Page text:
Anyway, we have at least another five of these updates for pollsters to calibrate their estimates against!

The SkyNews ReachTEL is so strong for the Yes vote that I am treating it with caution pending at least the release of full details of the poll.  It's very disappointing that for a poll of such a size we have not yet had a verbatim release of the questions asked and a publication of the original tables.  It's one of the largest polls conducted in Australian history and I cannot even use it in my voting intentions aggregate because no primary votes have been released! (Edit: some have now.)

But that said, it is clear that turnout for the survey will be at least reasonably high, perhaps very high - it could still at this rate get to, say, 75%.  It is higher than for other postal vote processes in Australia, which were never that comparable as they mostly involved more obscure issues.  We're also not seeing anything yet in the last week or so to suggest that the narrowing of support for Yes being found by some polls earlier on has continued, nor anything in the public debate to suggest that it should.

Perhaps the campaign doesn't matter all that much and people are just answering the question.  But assuming it does matter, I have found it difficult to judge the quality of the campaign because I view the entire No case as completely unjustifiable, and I have had to make severe adjustments to even try to account for this.  With a handicap larger than mine would be at golf applied, I thought that the No case had a good run of the media cycle early in the response phase, but has looked silly even by its own standards in the past several days, including being seen to contradict itself on free speech by whinging about Macklemore and being reduced to scouring social media to advertise evidence that it was being hated.  So if some of the move back to Yes implied by the Sky ReachTEL is real, it's not too hard to say where it might come from.

I'll update this article over the next several days with more comments on new polling as it comes out.  I've meant to also write about security issues in the process but I have been extremely busy lately and this isn't likely to change any time soon.  Comments on those remain very welcome!

Updates (Wednesday Oct 4): New today we have Essential (here, here, here) and this is the first attempt to cross-ask questions about in-principle support and actual voting.  The poll finds a 61-32 breakdown in in-principle support with a 66-30 breakdown among the (low if the ABS are correct) 47% who have already voted.  (The poll was taken from Wednesday to Sunday, so given postal delivery lag should ideally have had a slightly higher turnout than the ABS).  Those who voted reported voting Yes 64% No 30% "Prefer not to say" 6%.  There were actually more who opposed same-sex marriage but said they voted Yes than who supported same-sex marriage but said they voted No.  However, Yes lost more votes to "prefer not to say" (whatever that is).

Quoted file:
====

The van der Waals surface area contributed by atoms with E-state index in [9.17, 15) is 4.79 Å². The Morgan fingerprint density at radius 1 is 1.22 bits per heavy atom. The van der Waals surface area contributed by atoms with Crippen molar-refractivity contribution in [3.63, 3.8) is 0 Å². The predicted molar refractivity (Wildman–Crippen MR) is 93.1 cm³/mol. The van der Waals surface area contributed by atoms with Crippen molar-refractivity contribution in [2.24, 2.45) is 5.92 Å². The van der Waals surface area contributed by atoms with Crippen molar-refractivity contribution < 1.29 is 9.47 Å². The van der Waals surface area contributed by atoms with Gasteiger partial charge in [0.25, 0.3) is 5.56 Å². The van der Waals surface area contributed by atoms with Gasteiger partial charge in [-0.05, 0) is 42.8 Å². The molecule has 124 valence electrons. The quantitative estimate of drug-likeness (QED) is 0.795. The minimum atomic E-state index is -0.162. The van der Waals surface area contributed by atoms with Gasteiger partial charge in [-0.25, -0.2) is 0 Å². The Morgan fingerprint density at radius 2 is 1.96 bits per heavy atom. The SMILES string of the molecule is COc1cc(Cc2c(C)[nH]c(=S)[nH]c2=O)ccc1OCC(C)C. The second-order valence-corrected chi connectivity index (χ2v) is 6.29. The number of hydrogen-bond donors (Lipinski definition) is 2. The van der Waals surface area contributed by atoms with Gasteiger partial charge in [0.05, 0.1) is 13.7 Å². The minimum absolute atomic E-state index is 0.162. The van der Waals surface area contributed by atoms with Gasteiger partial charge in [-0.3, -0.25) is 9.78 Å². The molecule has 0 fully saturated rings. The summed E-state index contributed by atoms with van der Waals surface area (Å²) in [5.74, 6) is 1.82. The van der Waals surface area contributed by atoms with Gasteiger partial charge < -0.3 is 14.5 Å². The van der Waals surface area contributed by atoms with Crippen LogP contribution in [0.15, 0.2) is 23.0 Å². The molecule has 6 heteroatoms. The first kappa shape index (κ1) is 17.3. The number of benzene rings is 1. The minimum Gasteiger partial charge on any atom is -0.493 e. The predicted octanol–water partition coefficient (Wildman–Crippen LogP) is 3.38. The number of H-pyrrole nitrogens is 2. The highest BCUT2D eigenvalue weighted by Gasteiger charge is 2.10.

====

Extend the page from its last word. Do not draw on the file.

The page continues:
There is also some fossilised internal poll stuff being spruiked by Miranda Devine - see comments.

Week Two Update

The week two ABS update estimates only another 5% have been received in the past week, bringing the total up to 62.5% as of Friday.  This will probably tail off further from this point, so I am still expecting something around the low to perhaps mid 70s.  Unless the ABS are making a serious error then this new figure confirms that the turnout figures in some of the polls were too high.

There is no new reliable polling (though more unsubstantiated Devine spruiking of No campaign internals has been sighted) with Essential this week not polling the question. I've just taken one for the team by watching 34 minutes of Q&A (aaaaaaaarrrrrrggggghhhhh!) to determine that Michele Levine of Roy Morgan said that according to their polling same-sex marriage had over 80% support prior to the debate surrounding the postal survey but that this had dropped to a level consistent with a Yes vote of 60% or more.  This should be treated with caution since Morgan's only published polling on this in the last few years was an SMS poll with an element of opt-in and even that only got a 76% Yes vote.